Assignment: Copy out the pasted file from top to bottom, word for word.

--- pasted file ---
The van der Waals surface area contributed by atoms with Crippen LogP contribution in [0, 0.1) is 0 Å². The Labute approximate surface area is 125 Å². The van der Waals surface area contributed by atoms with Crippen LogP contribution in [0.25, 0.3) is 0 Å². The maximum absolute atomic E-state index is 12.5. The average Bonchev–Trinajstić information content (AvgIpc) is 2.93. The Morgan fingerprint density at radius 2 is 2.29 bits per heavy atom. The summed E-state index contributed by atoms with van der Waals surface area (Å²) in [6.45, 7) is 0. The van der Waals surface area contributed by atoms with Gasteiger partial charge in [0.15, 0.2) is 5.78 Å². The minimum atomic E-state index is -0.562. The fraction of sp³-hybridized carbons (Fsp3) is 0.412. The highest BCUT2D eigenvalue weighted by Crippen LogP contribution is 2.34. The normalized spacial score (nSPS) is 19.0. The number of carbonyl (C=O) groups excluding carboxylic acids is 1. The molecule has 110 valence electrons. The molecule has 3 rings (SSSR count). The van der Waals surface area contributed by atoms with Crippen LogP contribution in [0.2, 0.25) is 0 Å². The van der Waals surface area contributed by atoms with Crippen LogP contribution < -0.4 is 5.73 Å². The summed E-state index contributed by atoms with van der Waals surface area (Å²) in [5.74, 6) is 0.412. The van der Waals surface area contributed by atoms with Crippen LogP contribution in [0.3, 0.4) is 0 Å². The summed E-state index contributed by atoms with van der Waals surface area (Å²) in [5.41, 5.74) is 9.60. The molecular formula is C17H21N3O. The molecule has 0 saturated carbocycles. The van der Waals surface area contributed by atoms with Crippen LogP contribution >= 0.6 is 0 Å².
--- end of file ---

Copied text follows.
The van der Waals surface area contributed by atoms with Crippen LogP contribution in [0, 0.1) is 0 Å². The Labute approximate surface area is 125 Å². The van der Waals surface area contributed by atoms with Crippen LogP contribution in [0.25, 0.3) is 0 Å². The maximum absolute atomic E-state index is 12.5. The average Bonchev–Trinajstić information content (AvgIpc) is 2.93. The Morgan fingerprint density at radius 2 is 2.29 bits per heavy atom. The summed E-state index contributed by atoms with van der Waals surface area (Å²) in [6.45, 7) is 0. The van der Waals surface area contributed by atoms with Gasteiger partial charge in [0.15, 0.2) is 5.78 Å². The minimum atomic E-state index is -0.562. The fraction of sp³-hybridized carbons (Fsp3) is 0.412. The highest BCUT2D eigenvalue weighted by Crippen LogP contribution is 2.34. The normalized spacial score (nSPS) is 19.0. The number of carbonyl (C=O) groups excluding carboxylic acids is 1. The molecule has 110 valence electrons. The molecule has 3 rings (SSSR count). The van der Waals surface area contributed by atoms with Crippen LogP contribution in [0.2, 0.25) is 0 Å². The van der Waals surface area contributed by atoms with Crippen LogP contribution < -0.4 is 5.73 Å². The summed E-state index contributed by atoms with van der Waals surface area (Å²) in [5.74, 6) is 0.412. The van der Waals surface area contributed by atoms with Crippen LogP contribution in [0.3, 0.4) is 0 Å². The summed E-state index contributed by atoms with van der Waals surface area (Å²) in [5.41, 5.74) is 9.60. The molecular formula is C17H21N3O. The molecule has 0 saturated carbocycles. The van der Waals surface area contributed by atoms with Crippen LogP contribution >= 0.6 is 0 Å².